It all begins at the time of conception. Every decision a mother makes, is what is best for her baby. Find out how you can protect your baby from rotavirus & chickenpox, two commonly underestimated diseases.
It was a Wednesday. Eight-month-old Daniel started to have a fever and began vomiting. Soon after, he developed watery green and foul-smelling diarrhoea. Helpless, Daniel’s parents took him to the hospital. By the time the doctor saw Daniel, he had lost so much fluid.
Upon physical examination by the doctor, signs of dehydration were obvious: Daniel was pale, had sunken eyes, cried without tears and appeared lethargic. He was placed on an IV drip immediately.
The doctor ordered a stool test. It came back positive for rotavirus.
Rotavirus gastroenteritis kills roughly 215,000 children under five around the world every year.
Daniel’s mom, Liza was sure her baby caught the rotavirus from his four-year-old sister, Rose. Two days ago, Rose, had the same symptoms.
Liza traced it back to Rose’s day-care centre and believed that was where it all began.
At the hospital, the doctor explained how the virus could have spread to Rose when she touched an object contaminated with infected stools, and unwittingly put her hand into her mouth. Also, the virus can survive for weeks on surfaces, especially if the centre is not properly cleaned or sanitised.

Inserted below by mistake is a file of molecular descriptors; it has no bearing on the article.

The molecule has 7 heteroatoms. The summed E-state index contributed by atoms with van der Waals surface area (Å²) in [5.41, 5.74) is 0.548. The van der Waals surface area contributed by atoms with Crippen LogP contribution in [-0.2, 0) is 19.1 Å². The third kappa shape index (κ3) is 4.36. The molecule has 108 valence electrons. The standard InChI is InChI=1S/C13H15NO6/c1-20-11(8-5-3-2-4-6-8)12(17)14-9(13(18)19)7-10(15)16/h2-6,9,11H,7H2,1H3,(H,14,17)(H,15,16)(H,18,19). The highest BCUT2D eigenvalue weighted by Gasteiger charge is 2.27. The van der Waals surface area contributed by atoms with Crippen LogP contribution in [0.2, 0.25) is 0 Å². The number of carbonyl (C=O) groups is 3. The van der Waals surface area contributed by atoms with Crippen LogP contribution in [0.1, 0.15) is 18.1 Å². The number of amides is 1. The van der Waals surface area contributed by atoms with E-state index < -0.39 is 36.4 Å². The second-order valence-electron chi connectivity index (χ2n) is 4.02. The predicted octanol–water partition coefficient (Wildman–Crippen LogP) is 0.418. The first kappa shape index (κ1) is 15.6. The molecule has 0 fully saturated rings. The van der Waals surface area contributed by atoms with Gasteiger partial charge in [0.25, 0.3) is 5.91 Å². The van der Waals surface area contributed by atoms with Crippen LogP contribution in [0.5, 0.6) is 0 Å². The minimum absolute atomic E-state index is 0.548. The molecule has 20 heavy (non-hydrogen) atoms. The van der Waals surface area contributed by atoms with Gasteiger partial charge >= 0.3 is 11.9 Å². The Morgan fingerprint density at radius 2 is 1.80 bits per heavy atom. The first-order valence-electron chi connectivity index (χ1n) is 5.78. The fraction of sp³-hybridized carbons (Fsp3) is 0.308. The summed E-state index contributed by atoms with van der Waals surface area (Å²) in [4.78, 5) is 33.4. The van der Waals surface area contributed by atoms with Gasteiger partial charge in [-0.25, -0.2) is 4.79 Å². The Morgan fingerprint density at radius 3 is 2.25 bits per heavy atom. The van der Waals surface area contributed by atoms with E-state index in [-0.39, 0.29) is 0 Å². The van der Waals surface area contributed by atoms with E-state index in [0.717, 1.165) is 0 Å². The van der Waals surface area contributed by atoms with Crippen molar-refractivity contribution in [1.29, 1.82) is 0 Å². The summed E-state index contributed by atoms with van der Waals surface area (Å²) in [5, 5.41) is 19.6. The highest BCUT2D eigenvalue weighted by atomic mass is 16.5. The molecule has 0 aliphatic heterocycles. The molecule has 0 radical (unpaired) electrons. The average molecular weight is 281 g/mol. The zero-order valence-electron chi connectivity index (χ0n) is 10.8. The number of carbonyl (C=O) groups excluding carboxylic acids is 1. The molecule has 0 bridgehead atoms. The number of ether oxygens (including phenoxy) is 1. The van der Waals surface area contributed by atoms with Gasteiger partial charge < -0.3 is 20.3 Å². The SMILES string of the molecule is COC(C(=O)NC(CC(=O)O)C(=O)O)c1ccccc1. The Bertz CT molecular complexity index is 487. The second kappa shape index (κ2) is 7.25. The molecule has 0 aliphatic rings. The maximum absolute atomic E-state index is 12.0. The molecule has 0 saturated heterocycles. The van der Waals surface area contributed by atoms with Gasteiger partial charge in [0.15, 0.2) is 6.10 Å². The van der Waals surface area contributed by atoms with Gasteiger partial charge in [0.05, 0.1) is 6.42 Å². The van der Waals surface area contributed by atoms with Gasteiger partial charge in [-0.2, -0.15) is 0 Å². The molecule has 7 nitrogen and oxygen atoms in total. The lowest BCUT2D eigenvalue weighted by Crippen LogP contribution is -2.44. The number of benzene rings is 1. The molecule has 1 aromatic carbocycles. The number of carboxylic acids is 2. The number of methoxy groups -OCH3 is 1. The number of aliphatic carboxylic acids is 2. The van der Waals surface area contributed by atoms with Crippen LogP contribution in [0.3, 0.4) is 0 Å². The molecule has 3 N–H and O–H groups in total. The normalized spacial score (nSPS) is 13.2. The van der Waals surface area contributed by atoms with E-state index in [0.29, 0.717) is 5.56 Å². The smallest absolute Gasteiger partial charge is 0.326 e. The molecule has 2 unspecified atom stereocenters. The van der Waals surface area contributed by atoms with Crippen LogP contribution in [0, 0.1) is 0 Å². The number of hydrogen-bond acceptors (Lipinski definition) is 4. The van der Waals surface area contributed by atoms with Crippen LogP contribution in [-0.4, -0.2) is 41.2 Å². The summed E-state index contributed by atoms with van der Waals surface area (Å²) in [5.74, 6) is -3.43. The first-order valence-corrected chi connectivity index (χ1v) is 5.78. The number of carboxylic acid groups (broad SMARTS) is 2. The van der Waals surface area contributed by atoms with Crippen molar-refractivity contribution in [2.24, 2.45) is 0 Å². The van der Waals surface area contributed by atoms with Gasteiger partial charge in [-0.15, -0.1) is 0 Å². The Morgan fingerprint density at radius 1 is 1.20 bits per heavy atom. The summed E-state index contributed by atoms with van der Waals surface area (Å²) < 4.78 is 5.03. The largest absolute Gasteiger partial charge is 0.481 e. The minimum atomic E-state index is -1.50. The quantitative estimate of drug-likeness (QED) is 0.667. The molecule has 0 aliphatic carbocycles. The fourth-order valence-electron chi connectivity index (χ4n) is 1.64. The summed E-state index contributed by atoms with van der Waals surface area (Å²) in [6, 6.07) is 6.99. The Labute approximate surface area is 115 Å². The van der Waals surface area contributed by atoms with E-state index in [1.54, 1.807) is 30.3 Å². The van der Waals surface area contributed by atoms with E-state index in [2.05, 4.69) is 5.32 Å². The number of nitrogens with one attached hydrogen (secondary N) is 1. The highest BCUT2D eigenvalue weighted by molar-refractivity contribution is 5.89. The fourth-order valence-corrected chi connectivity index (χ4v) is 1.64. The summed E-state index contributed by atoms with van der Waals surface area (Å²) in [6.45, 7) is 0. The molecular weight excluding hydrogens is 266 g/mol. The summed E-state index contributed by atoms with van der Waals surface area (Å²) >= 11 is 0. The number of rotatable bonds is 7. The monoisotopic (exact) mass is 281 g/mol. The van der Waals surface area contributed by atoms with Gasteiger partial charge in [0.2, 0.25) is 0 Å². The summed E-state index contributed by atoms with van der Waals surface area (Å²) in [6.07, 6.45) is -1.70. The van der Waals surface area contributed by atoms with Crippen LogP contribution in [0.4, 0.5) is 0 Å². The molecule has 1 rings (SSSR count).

According to Datuk Dr Zulkifli Ismail, a consultant paediatrician and Immunise4Life Technical Committee Chairman, the above scenario is quite common. He explained that rotavirus is the most common and potentially lethal virus affecting infants and young children. Symptoms may include fever, nausea, vomiting and watery diarrhoea, which appear within two days of exposure to the virus.
He said, “Almost every child would have an episode of rotavirus gastroenteritis by the age of five years. But unlike some diseases, there is no specific treatment for rotavirus. So, when it happens, we can only try and manage the symptoms as best as we can.”
“Parents can reduce virus transmission by practising good personal and environmental hygiene like regular handwashing and sanitising frequently touched surfaces,” said Datuk Zulkifli.
“But these measures are not enough,” he added. “Parents should also talk to their doctors about immunising their child against rotavirus.”
 National Foundation for Infectious Diseases https://www.nfid.org/infectious-diseases/frequently-asked-questions-about-rotavirus/
CDC. 2018. Epidemiology and Prevention of Vaccine-Preventable Diseases. Retrieved from https://www.cdc.gov/vaccines/pubs/pinkbook/rota.html (Accessed on March 15, 2019)
WebMD. n.d. What is Rotavirus? https://www.webmd.com/children/guide/what-is-rotavirus#1 (Accessed on March 13, 2019).
WHO. 2018. Immunization, Vaccines and Biologicals. Retrieved from https://www.who.int/immunization/diseases/rotavirus/en/ (Accessed on March 15, 2019)
2 Ramig, R., 2004. Pathogenesis of Intestinal and Systemic Rotavirus Infection. Journal of Virology, 78(19), pp.10213-10220.
1 Baby poop guide https://www.pregnancybirthbaby.org.au/baby-poo-guide
2 Rotavirus infection https://www.health.gov.au/health-topics/rotavirus
3 Ramig, R., 2004. Pathogenesis of Intestinal and Systematic Rotavirus Infection. Journal of Virology, 78(19), pp 10213-10220.
4 WHO Rotavirus vaccine recommendation https://www.who.int/immunization/diseases/rotavirus/en/
5 CDC (2018). Rotavirus | Symptoms. Retrieved from https://www.cdc.gov/rotavirus/about/symptoms.html